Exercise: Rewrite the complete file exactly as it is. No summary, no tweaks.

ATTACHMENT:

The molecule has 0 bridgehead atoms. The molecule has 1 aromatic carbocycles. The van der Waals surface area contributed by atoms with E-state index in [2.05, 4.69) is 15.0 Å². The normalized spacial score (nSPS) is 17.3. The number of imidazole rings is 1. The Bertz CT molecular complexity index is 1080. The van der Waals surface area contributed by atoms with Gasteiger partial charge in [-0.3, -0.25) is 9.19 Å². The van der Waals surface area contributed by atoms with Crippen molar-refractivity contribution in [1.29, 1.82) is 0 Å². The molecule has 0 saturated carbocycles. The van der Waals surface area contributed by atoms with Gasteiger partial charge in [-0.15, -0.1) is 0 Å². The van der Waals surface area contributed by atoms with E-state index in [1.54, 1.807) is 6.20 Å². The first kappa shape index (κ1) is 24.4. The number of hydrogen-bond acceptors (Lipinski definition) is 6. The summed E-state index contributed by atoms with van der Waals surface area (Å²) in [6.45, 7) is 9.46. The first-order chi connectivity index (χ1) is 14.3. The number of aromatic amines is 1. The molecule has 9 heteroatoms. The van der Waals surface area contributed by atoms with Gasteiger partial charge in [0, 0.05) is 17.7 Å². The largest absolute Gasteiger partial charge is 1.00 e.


The molecule has 0 bridgehead atoms. The molecule has 1 aromatic carbocycles. The van der Waals surface area contributed by atoms with E-state index in [2.05, 4.69) is 15.0 Å². The normalized spacial score (nSPS) is 17.3. The number of imidazole rings is 1. The Bertz CT molecular complexity index is 1080. The van der Waals surface area contributed by atoms with Gasteiger partial charge in [-0.3, -0.25) is 9.19 Å². The van der Waals surface area contributed by atoms with Crippen molar-refractivity contribution in [1.29, 1.82) is 0 Å². The molecule has 0 saturated carbocycles. The van der Waals surface area contributed by atoms with Gasteiger partial charge in [-0.15, -0.1) is 0 Å². The van der Waals surface area contributed by atoms with E-state index in [1.54, 1.807) is 6.20 Å². The first kappa shape index (κ1) is 24.4. The number of hydrogen-bond acceptors (Lipinski definition) is 6. The summed E-state index contributed by atoms with van der Waals surface area (Å²) in [6.45, 7) is 9.46. The first-order chi connectivity index (χ1) is 14.3. The number of aromatic amines is 1. The molecule has 9 heteroatoms. The van der Waals surface area contributed by atoms with Gasteiger partial charge in [0, 0.05) is 17.7 Å². The largest absolute Gasteiger partial charge is 1.00 e.